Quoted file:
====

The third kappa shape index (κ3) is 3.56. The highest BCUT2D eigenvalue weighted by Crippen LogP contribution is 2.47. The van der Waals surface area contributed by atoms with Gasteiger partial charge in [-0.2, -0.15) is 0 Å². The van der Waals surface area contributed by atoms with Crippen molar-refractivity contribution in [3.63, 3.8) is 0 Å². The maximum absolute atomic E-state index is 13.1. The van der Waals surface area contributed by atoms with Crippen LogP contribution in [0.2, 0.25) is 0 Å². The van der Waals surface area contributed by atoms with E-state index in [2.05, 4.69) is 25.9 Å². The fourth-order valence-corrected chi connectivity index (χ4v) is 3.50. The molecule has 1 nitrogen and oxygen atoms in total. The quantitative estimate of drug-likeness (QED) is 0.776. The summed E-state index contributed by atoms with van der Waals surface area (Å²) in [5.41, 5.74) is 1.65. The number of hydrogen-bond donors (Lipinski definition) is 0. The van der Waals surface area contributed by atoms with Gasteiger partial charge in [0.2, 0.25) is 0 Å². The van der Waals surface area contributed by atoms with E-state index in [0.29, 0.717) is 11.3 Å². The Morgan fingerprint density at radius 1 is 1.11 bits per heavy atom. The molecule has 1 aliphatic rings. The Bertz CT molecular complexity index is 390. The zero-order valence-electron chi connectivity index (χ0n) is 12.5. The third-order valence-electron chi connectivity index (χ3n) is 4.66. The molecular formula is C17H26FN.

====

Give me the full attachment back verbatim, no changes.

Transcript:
The third kappa shape index (κ3) is 3.56. The highest BCUT2D eigenvalue weighted by Crippen LogP contribution is 2.47. The van der Waals surface area contributed by atoms with Gasteiger partial charge in [-0.2, -0.15) is 0 Å². The van der Waals surface area contributed by atoms with Crippen molar-refractivity contribution in [3.63, 3.8) is 0 Å². The maximum absolute atomic E-state index is 13.1. The van der Waals surface area contributed by atoms with Crippen LogP contribution in [0.2, 0.25) is 0 Å². The van der Waals surface area contributed by atoms with E-state index in [2.05, 4.69) is 25.9 Å². The fourth-order valence-corrected chi connectivity index (χ4v) is 3.50. The molecule has 1 nitrogen and oxygen atoms in total. The quantitative estimate of drug-likeness (QED) is 0.776. The summed E-state index contributed by atoms with van der Waals surface area (Å²) in [5.41, 5.74) is 1.65. The number of hydrogen-bond donors (Lipinski definition) is 0. The van der Waals surface area contributed by atoms with Gasteiger partial charge in [0.2, 0.25) is 0 Å². The van der Waals surface area contributed by atoms with E-state index in [0.29, 0.717) is 11.3 Å². The Morgan fingerprint density at radius 1 is 1.11 bits per heavy atom. The molecule has 1 aliphatic rings. The Bertz CT molecular complexity index is 390. The zero-order valence-electron chi connectivity index (χ0n) is 12.5. The third-order valence-electron chi connectivity index (χ3n) is 4.66. The molecular formula is C17H26FN.